We are looking at longer, more insidious process of continuous decline and rebirth in our project; the process begins to resemble a sideways slide into an alternative time frame and alternative reality from the rest of the world…
Also, the very specific origin and date of its rise (gold mining), and location of Victor (Colorado Mountains) results in very specific and individual character and visual language – something that is quite hard to define: the 1890s gold rush buildings are there, but there is something else as well: Part “The Waltons”, and a little bit of the “Twilight Zone” too, plus something else very specific to the area. So the project is in a sense less about the decay of the city than about its personality, for which we have developed such affection.
We cannot really explain why Victor attracted us so much – it is a ramshackle place in some ways, but with a quirky and beautiful individuality that is all its own. It is a town filled with contradictions – it has few pretensions of elegance, yet somehow there IS elegance in its individual, stark reality. Some of the buildings have fallen apart completely, yet others have been beautifully restored (and not just “prettified”), retaining their original spirit and character. Much of there is very old – and much of what is modern there is a little strange and has elements that are bizarre. But the town feels less much like a mere piece of “21st century eccentricity” and more like some hidden, forgotten place that time passed by, or more accurately a place that time has “re-curated” into a unique style.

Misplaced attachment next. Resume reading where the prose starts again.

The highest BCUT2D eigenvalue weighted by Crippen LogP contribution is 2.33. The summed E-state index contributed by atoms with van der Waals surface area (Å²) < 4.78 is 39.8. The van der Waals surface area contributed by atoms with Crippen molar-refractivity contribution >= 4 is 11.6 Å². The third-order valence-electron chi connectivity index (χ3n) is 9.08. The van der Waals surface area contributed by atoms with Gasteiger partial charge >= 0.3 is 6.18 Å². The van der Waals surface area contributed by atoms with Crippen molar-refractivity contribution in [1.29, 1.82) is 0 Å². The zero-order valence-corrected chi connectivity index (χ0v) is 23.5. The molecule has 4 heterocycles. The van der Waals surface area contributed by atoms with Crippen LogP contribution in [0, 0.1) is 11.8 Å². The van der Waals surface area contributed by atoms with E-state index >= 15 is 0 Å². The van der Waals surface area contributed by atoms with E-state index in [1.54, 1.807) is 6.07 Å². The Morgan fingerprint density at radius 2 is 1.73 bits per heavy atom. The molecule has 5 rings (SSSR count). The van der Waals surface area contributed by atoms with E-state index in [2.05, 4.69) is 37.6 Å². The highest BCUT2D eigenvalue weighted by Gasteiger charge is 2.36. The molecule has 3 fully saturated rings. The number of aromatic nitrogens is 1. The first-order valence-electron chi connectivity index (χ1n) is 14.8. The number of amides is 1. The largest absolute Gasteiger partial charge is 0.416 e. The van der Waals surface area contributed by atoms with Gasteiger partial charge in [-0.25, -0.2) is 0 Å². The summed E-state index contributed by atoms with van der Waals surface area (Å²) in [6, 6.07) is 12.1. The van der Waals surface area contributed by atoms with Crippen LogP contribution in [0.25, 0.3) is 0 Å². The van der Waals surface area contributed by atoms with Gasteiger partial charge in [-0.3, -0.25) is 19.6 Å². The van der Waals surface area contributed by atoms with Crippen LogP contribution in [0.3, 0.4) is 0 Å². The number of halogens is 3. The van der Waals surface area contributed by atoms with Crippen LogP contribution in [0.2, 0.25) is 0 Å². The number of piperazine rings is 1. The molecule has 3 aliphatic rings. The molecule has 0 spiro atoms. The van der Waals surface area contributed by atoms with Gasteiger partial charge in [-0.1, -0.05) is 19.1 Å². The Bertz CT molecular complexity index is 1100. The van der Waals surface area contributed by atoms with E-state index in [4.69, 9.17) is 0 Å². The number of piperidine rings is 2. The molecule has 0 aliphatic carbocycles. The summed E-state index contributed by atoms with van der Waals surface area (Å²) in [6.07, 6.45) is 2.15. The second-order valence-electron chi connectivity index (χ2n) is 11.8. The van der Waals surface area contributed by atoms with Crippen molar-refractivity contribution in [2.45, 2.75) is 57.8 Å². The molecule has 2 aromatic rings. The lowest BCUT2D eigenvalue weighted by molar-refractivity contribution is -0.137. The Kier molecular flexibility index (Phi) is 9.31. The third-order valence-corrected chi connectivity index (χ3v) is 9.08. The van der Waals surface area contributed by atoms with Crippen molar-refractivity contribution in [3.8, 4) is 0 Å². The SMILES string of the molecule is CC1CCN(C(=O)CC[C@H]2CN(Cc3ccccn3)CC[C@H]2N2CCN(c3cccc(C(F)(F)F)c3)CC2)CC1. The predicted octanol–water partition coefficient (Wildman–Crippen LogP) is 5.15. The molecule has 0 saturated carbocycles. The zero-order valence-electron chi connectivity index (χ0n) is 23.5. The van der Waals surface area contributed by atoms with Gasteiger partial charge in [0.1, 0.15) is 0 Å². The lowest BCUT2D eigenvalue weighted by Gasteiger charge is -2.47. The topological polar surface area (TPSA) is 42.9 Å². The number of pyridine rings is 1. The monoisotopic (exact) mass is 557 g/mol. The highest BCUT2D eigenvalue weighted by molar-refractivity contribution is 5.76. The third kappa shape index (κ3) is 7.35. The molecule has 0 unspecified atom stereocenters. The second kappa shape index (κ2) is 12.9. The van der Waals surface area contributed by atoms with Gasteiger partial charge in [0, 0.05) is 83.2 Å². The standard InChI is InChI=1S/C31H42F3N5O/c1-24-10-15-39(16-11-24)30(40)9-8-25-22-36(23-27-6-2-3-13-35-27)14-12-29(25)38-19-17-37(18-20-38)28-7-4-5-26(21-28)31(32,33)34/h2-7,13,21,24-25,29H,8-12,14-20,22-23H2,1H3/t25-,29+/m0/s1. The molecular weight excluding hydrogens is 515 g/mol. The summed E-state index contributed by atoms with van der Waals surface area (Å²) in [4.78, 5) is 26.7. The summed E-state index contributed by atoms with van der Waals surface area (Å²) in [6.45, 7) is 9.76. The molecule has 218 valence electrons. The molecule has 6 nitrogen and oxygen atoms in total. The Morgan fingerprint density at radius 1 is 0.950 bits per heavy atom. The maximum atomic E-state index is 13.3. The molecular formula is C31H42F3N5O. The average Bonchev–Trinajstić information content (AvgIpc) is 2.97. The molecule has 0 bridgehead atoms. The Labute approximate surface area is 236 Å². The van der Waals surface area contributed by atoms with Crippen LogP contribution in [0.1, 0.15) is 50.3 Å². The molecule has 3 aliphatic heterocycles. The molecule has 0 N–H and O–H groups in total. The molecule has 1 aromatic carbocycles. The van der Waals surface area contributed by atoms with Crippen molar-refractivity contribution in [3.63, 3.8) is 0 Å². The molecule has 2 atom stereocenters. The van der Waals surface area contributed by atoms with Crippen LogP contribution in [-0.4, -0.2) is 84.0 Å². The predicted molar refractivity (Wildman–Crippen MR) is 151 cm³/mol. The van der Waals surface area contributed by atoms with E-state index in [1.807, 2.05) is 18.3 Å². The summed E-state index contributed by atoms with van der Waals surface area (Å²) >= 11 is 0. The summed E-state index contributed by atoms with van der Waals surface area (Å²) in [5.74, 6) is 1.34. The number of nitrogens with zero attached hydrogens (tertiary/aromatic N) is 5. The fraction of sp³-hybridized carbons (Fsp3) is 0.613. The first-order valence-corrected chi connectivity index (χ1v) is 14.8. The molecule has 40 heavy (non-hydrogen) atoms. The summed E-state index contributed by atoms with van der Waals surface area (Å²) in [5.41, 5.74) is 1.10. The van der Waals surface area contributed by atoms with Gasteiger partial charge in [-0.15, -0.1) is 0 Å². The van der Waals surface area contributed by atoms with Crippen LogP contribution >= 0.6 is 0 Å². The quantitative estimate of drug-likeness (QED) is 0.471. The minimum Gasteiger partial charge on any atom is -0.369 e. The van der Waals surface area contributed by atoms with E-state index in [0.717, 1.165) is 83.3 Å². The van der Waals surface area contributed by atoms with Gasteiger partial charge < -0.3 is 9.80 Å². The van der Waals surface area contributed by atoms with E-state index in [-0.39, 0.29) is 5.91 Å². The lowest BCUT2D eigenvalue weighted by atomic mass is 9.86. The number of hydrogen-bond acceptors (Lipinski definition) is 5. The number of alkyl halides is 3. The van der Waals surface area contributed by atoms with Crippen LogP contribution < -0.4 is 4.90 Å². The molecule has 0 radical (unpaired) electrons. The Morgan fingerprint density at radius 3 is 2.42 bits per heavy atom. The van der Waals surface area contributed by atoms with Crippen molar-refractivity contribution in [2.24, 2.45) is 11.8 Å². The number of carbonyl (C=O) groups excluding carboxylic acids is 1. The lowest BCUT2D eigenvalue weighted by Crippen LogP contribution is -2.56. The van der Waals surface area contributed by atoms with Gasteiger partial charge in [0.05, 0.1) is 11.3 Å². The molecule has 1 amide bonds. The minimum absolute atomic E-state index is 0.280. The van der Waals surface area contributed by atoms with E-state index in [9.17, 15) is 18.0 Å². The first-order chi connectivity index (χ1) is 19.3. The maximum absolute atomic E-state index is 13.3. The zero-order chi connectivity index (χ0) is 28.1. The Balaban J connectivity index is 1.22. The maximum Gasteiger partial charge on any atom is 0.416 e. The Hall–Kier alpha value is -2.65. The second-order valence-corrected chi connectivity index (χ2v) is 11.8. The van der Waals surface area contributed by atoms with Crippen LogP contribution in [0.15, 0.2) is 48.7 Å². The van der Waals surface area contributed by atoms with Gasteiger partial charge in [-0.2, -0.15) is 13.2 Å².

It is also a city that appears a little threatened at present: it is mining that gave rise to Victor in the 19th Century, and it is 21st Century mining that might ultimately cause its demise as the current mines encroach ever closer to its borders. And yet, quite wonderfully, Victor is still there, and new people are still arriving to live in the city…
From writer Steve Anderson: